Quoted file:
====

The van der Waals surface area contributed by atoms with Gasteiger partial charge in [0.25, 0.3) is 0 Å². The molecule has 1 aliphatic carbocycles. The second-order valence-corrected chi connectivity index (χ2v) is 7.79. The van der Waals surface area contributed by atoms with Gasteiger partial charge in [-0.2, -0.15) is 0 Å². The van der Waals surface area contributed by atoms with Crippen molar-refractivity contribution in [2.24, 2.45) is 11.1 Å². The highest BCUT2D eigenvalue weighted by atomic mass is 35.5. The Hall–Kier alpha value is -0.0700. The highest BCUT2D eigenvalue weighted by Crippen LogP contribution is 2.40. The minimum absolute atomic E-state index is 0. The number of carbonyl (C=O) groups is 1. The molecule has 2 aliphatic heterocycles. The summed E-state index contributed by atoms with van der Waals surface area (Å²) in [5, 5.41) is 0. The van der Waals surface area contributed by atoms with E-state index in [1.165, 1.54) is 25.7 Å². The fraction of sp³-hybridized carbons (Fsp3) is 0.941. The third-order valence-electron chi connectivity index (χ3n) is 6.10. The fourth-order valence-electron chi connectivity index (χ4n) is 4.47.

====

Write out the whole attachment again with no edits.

The van der Waals surface area contributed by atoms with Gasteiger partial charge in [0.25, 0.3) is 0 Å². The molecule has 1 aliphatic carbocycles. The second-order valence-corrected chi connectivity index (χ2v) is 7.79. The van der Waals surface area contributed by atoms with Gasteiger partial charge in [-0.2, -0.15) is 0 Å². The van der Waals surface area contributed by atoms with Crippen molar-refractivity contribution in [2.24, 2.45) is 11.1 Å². The highest BCUT2D eigenvalue weighted by atomic mass is 35.5. The Hall–Kier alpha value is -0.0700. The highest BCUT2D eigenvalue weighted by Crippen LogP contribution is 2.40. The minimum absolute atomic E-state index is 0. The number of carbonyl (C=O) groups is 1. The molecule has 2 aliphatic heterocycles. The summed E-state index contributed by atoms with van der Waals surface area (Å²) in [5, 5.41) is 0. The van der Waals surface area contributed by atoms with E-state index in [1.165, 1.54) is 25.7 Å². The fraction of sp³-hybridized carbons (Fsp3) is 0.941. The third-order valence-electron chi connectivity index (χ3n) is 6.10. The fourth-order valence-electron chi connectivity index (χ4n) is 4.47.